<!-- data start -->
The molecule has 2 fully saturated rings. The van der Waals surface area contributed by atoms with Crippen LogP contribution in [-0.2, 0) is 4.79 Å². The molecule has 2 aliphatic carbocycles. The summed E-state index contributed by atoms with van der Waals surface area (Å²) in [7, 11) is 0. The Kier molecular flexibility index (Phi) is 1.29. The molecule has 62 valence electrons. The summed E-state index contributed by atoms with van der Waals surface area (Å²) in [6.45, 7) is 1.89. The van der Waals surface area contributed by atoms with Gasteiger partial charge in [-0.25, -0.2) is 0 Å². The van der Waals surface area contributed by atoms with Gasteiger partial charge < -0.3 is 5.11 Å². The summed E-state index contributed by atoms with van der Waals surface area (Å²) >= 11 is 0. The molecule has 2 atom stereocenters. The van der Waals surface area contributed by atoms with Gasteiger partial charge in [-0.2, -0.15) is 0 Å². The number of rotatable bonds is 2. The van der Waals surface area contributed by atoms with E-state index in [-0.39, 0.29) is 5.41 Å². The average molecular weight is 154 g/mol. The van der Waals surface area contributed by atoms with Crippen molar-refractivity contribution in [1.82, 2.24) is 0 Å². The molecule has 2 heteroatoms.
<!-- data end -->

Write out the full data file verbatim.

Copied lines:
The molecule has 2 fully saturated rings. The van der Waals surface area contributed by atoms with Crippen LogP contribution in [-0.2, 0) is 4.79 Å². The molecule has 2 aliphatic carbocycles. The summed E-state index contributed by atoms with van der Waals surface area (Å²) in [7, 11) is 0. The Kier molecular flexibility index (Phi) is 1.29. The molecule has 62 valence electrons. The summed E-state index contributed by atoms with van der Waals surface area (Å²) in [6.45, 7) is 1.89. The van der Waals surface area contributed by atoms with Gasteiger partial charge in [-0.25, -0.2) is 0 Å². The van der Waals surface area contributed by atoms with Gasteiger partial charge < -0.3 is 5.11 Å². The summed E-state index contributed by atoms with van der Waals surface area (Å²) >= 11 is 0. The molecule has 2 atom stereocenters. The van der Waals surface area contributed by atoms with Gasteiger partial charge in [-0.2, -0.15) is 0 Å². The number of rotatable bonds is 2. The van der Waals surface area contributed by atoms with E-state index in [-0.39, 0.29) is 5.41 Å². The average molecular weight is 154 g/mol. The van der Waals surface area contributed by atoms with Crippen molar-refractivity contribution in [1.82, 2.24) is 0 Å². The molecule has 2 heteroatoms.